Rakshabandhan is one of the ancient festivals of India that signifies the strengthening of a relationship between a brother and a sister. The Sanskrit translation of Raksha Bandhan – “the bond of protection, care or responsibility” is implemented on this occasion. It is also known as the Rakhi festival as the sister ties up Rakhi to their brother’s wrist. The brother promises to protect their sisters for the rest of their lives in return and take good care of them. Even when the brothers reside at a distinct location, the sisters send Rakhi online to their brothe+rs. Rakshabandhan is indeed a beautiful occasion that is celebrated all across the nation. Let’s go ahead and review some of the main reasons behind celebrating this day.
How Is The Date Set For Rakshabandhan?
Rakshabandhan is a Hindu festival that occurs on a different date every year. Did you ever wonder how the date is selected to celebrate this day? According to the Hindu calendar, we annually celebrate Rakshabandhan on the full moon day in the month of Shravan, which is also known as Saawan. Let’s dig a little deeper into the history to understand why this event came into existence.
History and Origin Behind Celebrating Rakshabandhan
Below are listed Five popular theories behind the history that explains why sisters tie a Rakhi to their brother’s wrist and expect their brother’s protection in return.
The Story Behind Lord Krishna & Draupadi
The Hindu mythology says that to protect Dharma, Lord Vishnu arrived in the mortal world in his Krishna avatar to kill the sinful King Shishupal. However, during the battle, Lord Krishna hurt his finger from his Sudarshan Chakra, which resulted in his finger bleeding. When Draupadi noticed the sight of his bleeding finger, she could not bear to see him hurt. Thus, she instantly tore a small piece from her saree and tied it to his finger to stop it from bleeding. Lord Krishna was delighted and pledged to repay this grateful gesture in the near future. Eventually, Lord Krishna did reciprocate Draupadi’s kind gesture by protecting her from the Kauravas when they tried to humiliate her by removing her saree. If you’re looking for a return gift for sisters, BGF would be a perfect platform to get it.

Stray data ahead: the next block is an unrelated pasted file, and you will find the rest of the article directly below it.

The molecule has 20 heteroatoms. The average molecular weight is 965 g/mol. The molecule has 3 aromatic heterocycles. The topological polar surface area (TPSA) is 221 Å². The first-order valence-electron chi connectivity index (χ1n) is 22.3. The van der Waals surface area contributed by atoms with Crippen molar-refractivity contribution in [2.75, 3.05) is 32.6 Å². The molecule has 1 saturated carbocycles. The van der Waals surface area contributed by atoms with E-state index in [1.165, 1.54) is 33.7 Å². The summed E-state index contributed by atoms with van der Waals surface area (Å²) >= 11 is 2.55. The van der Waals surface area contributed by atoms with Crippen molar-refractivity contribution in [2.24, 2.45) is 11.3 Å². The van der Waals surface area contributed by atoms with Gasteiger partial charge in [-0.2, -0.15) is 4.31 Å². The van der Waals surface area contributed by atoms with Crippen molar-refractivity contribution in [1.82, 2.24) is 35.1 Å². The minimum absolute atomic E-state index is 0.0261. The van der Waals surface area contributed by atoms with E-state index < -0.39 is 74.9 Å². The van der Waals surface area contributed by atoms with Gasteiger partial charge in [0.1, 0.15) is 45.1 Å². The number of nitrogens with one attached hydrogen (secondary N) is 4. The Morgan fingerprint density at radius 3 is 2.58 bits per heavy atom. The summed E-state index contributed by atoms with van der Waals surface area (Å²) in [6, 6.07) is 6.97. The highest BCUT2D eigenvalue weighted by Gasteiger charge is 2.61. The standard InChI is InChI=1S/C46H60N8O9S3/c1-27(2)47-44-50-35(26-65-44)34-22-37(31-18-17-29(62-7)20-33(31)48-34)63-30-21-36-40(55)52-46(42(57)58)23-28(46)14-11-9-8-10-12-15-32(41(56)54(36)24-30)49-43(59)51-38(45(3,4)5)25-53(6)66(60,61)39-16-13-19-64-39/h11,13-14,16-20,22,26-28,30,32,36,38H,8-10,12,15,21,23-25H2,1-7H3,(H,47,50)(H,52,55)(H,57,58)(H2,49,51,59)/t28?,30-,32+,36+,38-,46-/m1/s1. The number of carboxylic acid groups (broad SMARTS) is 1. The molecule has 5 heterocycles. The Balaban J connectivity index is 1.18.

The History Behind Rani Karnavati and Emperor Humayun
History tells us that when Rani Sangha, the Queen of Karnavati, lost her husband, she stood still to her responsibilities and wanted to protect her kingdom from the intruders. When the siege was already in place, she sent a letter with a Rakhi to the emperor Humayun asking for protection. Even though Humayun was on an expedition to a separate location, he still diverted his troops to Mewar to help the Rani after reading her letter.
The Theory Of King Bali and Goddess Laxmi
In another history from Hindu mythology, Asur King Bali was granted the protection of his kingdom from Lord Vishnu himself after noticing the persistent devotion of King Bali towards Lord Vishnu. Lord Vishnu camouflaged himself as a doorman to protect the King. Since Goddess Laxmi was missing Lord Vishnu, she entered King Bali’s castle and concealed herself as a Brahmin woman. One day, Goddess Laxmi tied a Rakhi on King Bali’s wrist, which is said to be a full moon day of Shravana. King Bali was happy with this gesture and asked her to demand a gift in return. She pointed her finger at the doorman to this question from King Bali. They later revealed their true identities as Lord Vishnu and Goddess Laxmi, to which Bali was thoroughly stunned but felt grateful to them for keeping their promise to protect his kingdom. Bali graciously requested Lord Vishnu to return with Goddess Laxmi to their home.
The Story Of Rabindranath Tagore
In order to promote harmony during the partition of Bengal in the year 1905, Rabindranath Tagore started organizing “Rakhi Mahautsavs.” He urged all the women from different communities to tie Rakhi to all the other men from distinct communities to encourage peace among each other. Not only this, but Rabindranath Tagore also requested people to protest against the Britishers. The tradition of tying rakhis continues to this day.
The Story Behind King Puru And Alexander The Great
The Indian King Puru, also known as Porous, once threatened the Great Alexander during an incursion. The wife of Alexander The Great sent a Rakhi to King Puru and begged him to spare her husband and keep her husband unharmed during the battle to which he obliged.